Most colleges recognize the value of admissions videos and make a point to include them on their websites. The downside is that many of these videos are poorly conceived and produced so watching them is a chore.
I talked with Bill Denison, an amazingly talented educational photographer, about making great video. With his input, I’ve put together a list of things to do to make your videos stand out—in a good way.
1. Know what you want to accomplish. Don’t just shoot and pray that something will emerge. Outline your goals. Without a clear idea of what you want to say, you could wind up with a lot of footage that never gets to the point.
2. Keep it flexible. You need an idea about where you’re going, but you also need to be flexible enough to rethink it as the project proceeds.
3. It’s about story, not technology. A good story can deliver a powerful message. Be sure you are focused on telling that story, not showing off that you have the latest zoom camera with sliders and fill lights.
4. Don’t be literal. Use video to express the story rather than merely record action. Interpret rather than document. This is where shooting style comes in. A small detail can sometimes be more powerful than showing the entire scene. Different angles can add dramatic interest. For example, showing feet descending a set of steps can be more interesting than shooting the full staircase.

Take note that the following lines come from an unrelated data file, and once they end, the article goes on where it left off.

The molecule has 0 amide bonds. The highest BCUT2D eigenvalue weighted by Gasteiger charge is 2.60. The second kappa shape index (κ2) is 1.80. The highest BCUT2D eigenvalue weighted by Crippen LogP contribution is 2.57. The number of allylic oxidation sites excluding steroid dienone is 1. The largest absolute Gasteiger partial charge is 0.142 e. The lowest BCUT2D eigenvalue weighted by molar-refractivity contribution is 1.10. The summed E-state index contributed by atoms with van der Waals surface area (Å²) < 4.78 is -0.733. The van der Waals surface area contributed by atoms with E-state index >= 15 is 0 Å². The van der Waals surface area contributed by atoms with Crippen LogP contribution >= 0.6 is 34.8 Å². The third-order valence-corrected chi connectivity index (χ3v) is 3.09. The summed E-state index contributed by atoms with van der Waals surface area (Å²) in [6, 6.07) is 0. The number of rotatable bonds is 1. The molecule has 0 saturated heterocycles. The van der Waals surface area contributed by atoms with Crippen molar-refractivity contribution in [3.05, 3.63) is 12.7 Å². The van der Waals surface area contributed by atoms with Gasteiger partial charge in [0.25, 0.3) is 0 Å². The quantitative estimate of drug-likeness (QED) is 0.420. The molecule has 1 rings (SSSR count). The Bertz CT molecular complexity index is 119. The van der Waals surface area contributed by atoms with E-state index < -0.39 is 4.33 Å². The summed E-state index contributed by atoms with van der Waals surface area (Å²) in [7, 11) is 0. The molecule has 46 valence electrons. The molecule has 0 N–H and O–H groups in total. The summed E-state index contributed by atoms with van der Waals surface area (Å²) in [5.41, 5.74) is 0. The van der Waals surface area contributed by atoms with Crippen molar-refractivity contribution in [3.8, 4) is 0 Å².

5. Shoot a variety of angles. Include a variety of low and high angles, long shots, medium shots, close-ups, etc. Don’t move to the next scene until you are sure you’ve covered the subject with multiple angles and ranges. It’s always better to shoot too much than not enough.
6. Know how to roll. Documentary videos are composed of A-roll and B-roll. A-roll is the footage of the interview. It can be shot in the studio or on location, and the focus is the person speaking to the camera. B-roll is everything else—like the video that plays during an audio voice over.
7. Know when to shoot B-roll. Shoot B-roll after the interview. Why? The conversation may inspire ideas on how to shoot the person in action.
8. This is video…move! Get your subjects walking, running, or going in or out of a room. If you’re in a lab, follow the student as she gets up from the table and walks to the specimen case. Record the organic sounds around you. This adds a sense of realism to the action on camera.
9. To make great video you need to watch video. If you want to learn to draw, you study the old masters. The same is true for video. Take the time to critically assess the work of exemplary videographers.
Here are a few links to get you started:
Narrated by Werner Herzog, this video uses humor to tell an important story.
A simple idea that gives a glimpse into the thinking of a number of people.
From Bill Denison’s portfolio, photographic stills with voiceovers create a dynamic experience.